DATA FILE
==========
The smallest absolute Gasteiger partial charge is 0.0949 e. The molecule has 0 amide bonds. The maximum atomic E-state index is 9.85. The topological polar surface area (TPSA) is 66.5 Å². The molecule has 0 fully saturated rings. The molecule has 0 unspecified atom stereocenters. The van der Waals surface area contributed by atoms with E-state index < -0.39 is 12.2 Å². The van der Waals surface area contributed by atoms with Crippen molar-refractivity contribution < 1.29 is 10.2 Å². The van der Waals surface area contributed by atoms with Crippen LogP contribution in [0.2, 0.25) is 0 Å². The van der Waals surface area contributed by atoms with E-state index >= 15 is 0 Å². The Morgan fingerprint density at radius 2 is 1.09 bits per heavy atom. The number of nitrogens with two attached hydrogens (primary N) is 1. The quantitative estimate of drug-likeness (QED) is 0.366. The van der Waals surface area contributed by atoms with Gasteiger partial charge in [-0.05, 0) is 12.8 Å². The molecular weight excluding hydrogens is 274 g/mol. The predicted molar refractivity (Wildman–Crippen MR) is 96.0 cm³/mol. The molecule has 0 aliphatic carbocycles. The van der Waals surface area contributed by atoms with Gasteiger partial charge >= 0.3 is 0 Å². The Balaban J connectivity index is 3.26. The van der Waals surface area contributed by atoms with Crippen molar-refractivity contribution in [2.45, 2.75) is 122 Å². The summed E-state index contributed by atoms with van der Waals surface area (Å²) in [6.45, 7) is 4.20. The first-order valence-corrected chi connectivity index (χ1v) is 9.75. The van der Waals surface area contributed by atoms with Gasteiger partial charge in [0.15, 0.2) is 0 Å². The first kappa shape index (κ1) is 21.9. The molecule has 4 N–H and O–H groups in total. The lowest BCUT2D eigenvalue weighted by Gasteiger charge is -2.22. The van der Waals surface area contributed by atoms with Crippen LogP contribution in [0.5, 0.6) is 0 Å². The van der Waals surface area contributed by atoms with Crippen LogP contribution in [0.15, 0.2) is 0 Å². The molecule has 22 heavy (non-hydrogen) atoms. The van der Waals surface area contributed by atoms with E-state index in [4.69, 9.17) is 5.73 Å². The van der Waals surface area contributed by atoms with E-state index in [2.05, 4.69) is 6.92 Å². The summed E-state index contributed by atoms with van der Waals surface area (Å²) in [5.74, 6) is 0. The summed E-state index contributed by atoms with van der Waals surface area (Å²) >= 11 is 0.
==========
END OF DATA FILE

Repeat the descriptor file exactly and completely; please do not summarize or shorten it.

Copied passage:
The smallest absolute Gasteiger partial charge is 0.0949 e. The molecule has 0 amide bonds. The maximum atomic E-state index is 9.85. The topological polar surface area (TPSA) is 66.5 Å². The molecule has 0 fully saturated rings. The molecule has 0 unspecified atom stereocenters. The van der Waals surface area contributed by atoms with E-state index < -0.39 is 12.2 Å². The van der Waals surface area contributed by atoms with Crippen molar-refractivity contribution < 1.29 is 10.2 Å². The van der Waals surface area contributed by atoms with Crippen LogP contribution in [0.2, 0.25) is 0 Å². The van der Waals surface area contributed by atoms with E-state index >= 15 is 0 Å². The Morgan fingerprint density at radius 2 is 1.09 bits per heavy atom. The number of nitrogens with two attached hydrogens (primary N) is 1. The quantitative estimate of drug-likeness (QED) is 0.366. The van der Waals surface area contributed by atoms with Gasteiger partial charge in [-0.05, 0) is 12.8 Å². The molecular weight excluding hydrogens is 274 g/mol. The predicted molar refractivity (Wildman–Crippen MR) is 96.0 cm³/mol. The molecule has 0 aliphatic carbocycles. The van der Waals surface area contributed by atoms with Gasteiger partial charge >= 0.3 is 0 Å². The Balaban J connectivity index is 3.26. The van der Waals surface area contributed by atoms with Crippen molar-refractivity contribution in [2.45, 2.75) is 122 Å². The summed E-state index contributed by atoms with van der Waals surface area (Å²) in [6.45, 7) is 4.20. The first-order valence-corrected chi connectivity index (χ1v) is 9.75. The van der Waals surface area contributed by atoms with Gasteiger partial charge in [0.15, 0.2) is 0 Å². The first kappa shape index (κ1) is 21.9. The molecule has 4 N–H and O–H groups in total. The lowest BCUT2D eigenvalue weighted by Gasteiger charge is -2.22. The van der Waals surface area contributed by atoms with Crippen LogP contribution in [0.5, 0.6) is 0 Å². The van der Waals surface area contributed by atoms with Crippen LogP contribution in [0.15, 0.2) is 0 Å². The molecule has 22 heavy (non-hydrogen) atoms. The van der Waals surface area contributed by atoms with E-state index in [4.69, 9.17) is 5.73 Å². The van der Waals surface area contributed by atoms with E-state index in [2.05, 4.69) is 6.92 Å². The summed E-state index contributed by atoms with van der Waals surface area (Å²) in [5.74, 6) is 0. The summed E-state index contributed by atoms with van der Waals surface area (Å²) >= 11 is 0.